How my art soundtrack and quiet time soundtracks are similar

What's my art soundtrack? When do I listen to ambient music vs. podcasts? Audio books vs. video game music?

ART LIFE

Nicole Hanson

1/1/20243 min read

I don't have one system for what to listen to while I create, one permanent art soundtrack nor even one quiet time soundtrack. I listen to a range of things depending on what I'm working on.

This is probably true for all of us. What we want to listen to is largely impacted by what we’re doing at the same time.

And you might be curious where I draw the line, as an artist. What can I handle listening to while I paint? Sketch? And as a Christian, what I can handle listening to while practicing “quiet time” or devotions.

For both, it boils down to this: The more focus needed, and the less autopilot needed, the fewer words I can handle.

How my quiet time and art soundtracks are alike

The two soundtracks overlap over wordless music.


Quiet Time

I’ve come to learn that I cannot listen to something with words while I’m practicing silence and solitude, or otherwise reading the Bible or praying. I am too distractible. I no longer even put on instrumental hymns or worship music, because as soon as I recognize it I start thinking the words. I’m no longer in the moment. I’m fully distracted.


I listen to “soaking” music, a kind of ambient music, that is enough to keep my mind from wandering, and not too much that I’m distracted.

Art

The same is true when I’m writing, which is an important part of my art.


Right now I’m listening to a song from the original soundtrack from the video game “Enter the Gungeon” which is a game I’ve never played and still it was the soundtrack to 2019 because my husband played it so much. It’s great background music for me, egging me on to write.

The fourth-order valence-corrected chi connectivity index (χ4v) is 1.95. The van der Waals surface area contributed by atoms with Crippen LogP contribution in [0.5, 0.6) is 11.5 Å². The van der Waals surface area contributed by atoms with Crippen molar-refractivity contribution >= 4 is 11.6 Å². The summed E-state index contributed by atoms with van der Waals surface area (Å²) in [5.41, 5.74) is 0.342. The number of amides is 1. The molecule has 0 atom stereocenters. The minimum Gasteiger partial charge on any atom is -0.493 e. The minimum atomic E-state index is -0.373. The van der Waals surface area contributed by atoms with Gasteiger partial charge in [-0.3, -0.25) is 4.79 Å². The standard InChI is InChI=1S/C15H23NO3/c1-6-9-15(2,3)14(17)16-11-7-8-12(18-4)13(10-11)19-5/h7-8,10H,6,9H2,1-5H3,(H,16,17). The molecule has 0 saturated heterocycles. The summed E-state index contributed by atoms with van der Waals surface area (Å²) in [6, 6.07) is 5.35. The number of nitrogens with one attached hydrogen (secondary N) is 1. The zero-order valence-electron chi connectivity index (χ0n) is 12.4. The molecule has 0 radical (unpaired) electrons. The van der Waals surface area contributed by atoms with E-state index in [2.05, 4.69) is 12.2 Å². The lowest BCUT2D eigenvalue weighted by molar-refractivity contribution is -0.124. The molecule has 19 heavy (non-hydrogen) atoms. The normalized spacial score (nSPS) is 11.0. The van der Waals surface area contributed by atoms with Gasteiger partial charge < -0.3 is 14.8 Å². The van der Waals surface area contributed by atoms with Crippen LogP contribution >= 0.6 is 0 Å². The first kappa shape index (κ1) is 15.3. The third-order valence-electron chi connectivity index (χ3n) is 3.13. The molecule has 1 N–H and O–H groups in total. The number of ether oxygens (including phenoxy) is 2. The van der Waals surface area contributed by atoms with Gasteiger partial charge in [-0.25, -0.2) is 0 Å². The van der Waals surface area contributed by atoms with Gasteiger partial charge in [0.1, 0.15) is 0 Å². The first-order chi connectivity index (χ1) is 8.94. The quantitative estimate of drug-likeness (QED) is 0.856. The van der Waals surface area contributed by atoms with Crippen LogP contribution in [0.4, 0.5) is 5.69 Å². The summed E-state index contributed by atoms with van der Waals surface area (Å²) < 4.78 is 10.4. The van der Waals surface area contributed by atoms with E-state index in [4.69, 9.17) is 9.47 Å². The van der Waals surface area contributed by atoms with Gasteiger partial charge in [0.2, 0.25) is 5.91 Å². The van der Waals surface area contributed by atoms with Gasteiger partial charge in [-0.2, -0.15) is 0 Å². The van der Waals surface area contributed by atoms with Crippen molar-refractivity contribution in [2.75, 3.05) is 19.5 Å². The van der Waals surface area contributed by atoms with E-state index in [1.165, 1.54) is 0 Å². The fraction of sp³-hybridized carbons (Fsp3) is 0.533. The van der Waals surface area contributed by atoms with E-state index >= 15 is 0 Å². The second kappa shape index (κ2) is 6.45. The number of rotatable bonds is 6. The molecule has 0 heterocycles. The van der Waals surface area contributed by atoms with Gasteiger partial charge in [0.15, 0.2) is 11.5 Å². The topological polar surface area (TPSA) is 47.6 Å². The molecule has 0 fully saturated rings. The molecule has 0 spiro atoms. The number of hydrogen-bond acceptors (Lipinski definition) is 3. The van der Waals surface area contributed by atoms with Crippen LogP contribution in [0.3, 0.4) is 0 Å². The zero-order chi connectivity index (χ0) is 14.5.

It works well for background music when I’m painting, too. I’d get lost if I was listening to an audio book or a podcast because I’d accidentally tune it out while problem solving something (whether it’s a sketch that isn’t proportional, a color that’s hard to mix, or a texture I’m trying to achieve).


If I was listening to an audio book while working out what went wrong in a sketch, I’d for sure get lost in the story and need to rewind and figure out where I was, which would upset the project flow!

No, audio books and podcasts are not great fits for painting in the tricky parts. They are great when I’m working on autopilot, though.

How my quiet time and art soundtracks are different

The two soundtracks quickly diverge because not all parts of my painting process require full, undivided problem-solving skills.


Many times when I’m working on a project, I’m chugging along in some kind of flow. I’m engaged with what I’m listening to, and the project is just within my current skills that I can rely on auto pilot.

When I can sketch, ink, or paint a part of a project on autopilot, I have more soundtracks options. Now I can listen to audio books, podcasts, music with lyrics (like Switchfoot and Josh Garrels), and even TV (usually reruns of Stargate SG-1 and Doctor Who…).

If I were trying to problem solve something, trying to work something out, these would be too distracting. Either I would give up on the challenge in art and just engage with the story/podcast/show, or I’d get so focused trying to solve the challenge that I’d miss important sections from the story/podcast/show.

When to Switch


Parts of a project that allow for autopilot or deep focus are not always easy to determine ahead of time.

Usually I start with something with words, and when I realize I’m feeling stressed by all the input I realize it’s time to scale back and either completely turn off the music, or turn on video game or ambient music.

Until then, I get a lot of enjoyment out of listening to books, podcasts, TV, and music with words while I work!


Conclusion

I am not the kind of person who listens to just one thing. I imagine that most people aren’t.

When I can work on auto-pilot, it’s easy for me to listen to audio books, podcasts, music with lyrics, and sometimes even watch TV reruns. When I want to be more present to what I’m doing, I choose things with fewer words, things like video game soundtracks, ambient music, or even silence.


What about you? What do you like to listen to, and does it differ between tasks?